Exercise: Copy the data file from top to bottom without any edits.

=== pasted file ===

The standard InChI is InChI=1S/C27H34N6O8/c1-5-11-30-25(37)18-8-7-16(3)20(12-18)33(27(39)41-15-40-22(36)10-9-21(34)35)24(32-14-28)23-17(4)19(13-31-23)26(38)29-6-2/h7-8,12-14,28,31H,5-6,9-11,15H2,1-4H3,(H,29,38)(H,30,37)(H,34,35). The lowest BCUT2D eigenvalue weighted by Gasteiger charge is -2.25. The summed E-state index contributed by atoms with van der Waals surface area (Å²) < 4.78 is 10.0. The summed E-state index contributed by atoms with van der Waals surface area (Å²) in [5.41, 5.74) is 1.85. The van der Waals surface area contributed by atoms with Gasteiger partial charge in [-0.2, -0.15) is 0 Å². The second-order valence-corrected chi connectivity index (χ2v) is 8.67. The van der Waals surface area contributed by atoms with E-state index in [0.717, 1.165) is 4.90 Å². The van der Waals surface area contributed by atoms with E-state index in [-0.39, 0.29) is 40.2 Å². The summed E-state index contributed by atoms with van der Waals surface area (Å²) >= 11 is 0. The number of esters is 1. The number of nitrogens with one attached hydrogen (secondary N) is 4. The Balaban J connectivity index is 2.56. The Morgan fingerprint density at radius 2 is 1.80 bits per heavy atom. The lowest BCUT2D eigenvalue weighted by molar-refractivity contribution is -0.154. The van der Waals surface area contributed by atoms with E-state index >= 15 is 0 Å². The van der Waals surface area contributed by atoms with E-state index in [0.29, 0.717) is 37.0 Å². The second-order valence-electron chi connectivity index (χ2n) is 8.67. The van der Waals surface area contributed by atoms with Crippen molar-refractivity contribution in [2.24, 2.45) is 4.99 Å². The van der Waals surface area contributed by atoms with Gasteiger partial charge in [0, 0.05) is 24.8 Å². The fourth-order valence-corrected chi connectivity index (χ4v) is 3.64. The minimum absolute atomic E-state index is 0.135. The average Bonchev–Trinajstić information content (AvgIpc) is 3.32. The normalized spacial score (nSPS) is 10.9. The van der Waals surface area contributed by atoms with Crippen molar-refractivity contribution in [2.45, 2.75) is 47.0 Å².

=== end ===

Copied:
The standard InChI is InChI=1S/C27H34N6O8/c1-5-11-30-25(37)18-8-7-16(3)20(12-18)33(27(39)41-15-40-22(36)10-9-21(34)35)24(32-14-28)23-17(4)19(13-31-23)26(38)29-6-2/h7-8,12-14,28,31H,5-6,9-11,15H2,1-4H3,(H,29,38)(H,30,37)(H,34,35). The lowest BCUT2D eigenvalue weighted by Gasteiger charge is -2.25. The summed E-state index contributed by atoms with van der Waals surface area (Å²) < 4.78 is 10.0. The summed E-state index contributed by atoms with van der Waals surface area (Å²) in [5.41, 5.74) is 1.85. The van der Waals surface area contributed by atoms with Gasteiger partial charge in [-0.2, -0.15) is 0 Å². The second-order valence-corrected chi connectivity index (χ2v) is 8.67. The van der Waals surface area contributed by atoms with E-state index in [0.717, 1.165) is 4.90 Å². The van der Waals surface area contributed by atoms with E-state index in [-0.39, 0.29) is 40.2 Å². The summed E-state index contributed by atoms with van der Waals surface area (Å²) >= 11 is 0. The number of esters is 1. The number of nitrogens with one attached hydrogen (secondary N) is 4. The Balaban J connectivity index is 2.56. The Morgan fingerprint density at radius 2 is 1.80 bits per heavy atom. The lowest BCUT2D eigenvalue weighted by molar-refractivity contribution is -0.154. The van der Waals surface area contributed by atoms with E-state index >= 15 is 0 Å². The van der Waals surface area contributed by atoms with E-state index in [0.29, 0.717) is 37.0 Å². The second-order valence-electron chi connectivity index (χ2n) is 8.67. The van der Waals surface area contributed by atoms with Crippen molar-refractivity contribution in [2.24, 2.45) is 4.99 Å². The van der Waals surface area contributed by atoms with Gasteiger partial charge in [0, 0.05) is 24.8 Å². The fourth-order valence-corrected chi connectivity index (χ4v) is 3.64. The minimum absolute atomic E-state index is 0.135. The average Bonchev–Trinajstić information content (AvgIpc) is 3.32. The normalized spacial score (nSPS) is 10.9. The van der Waals surface area contributed by atoms with Crippen molar-refractivity contribution in [2.45, 2.75) is 47.0 Å².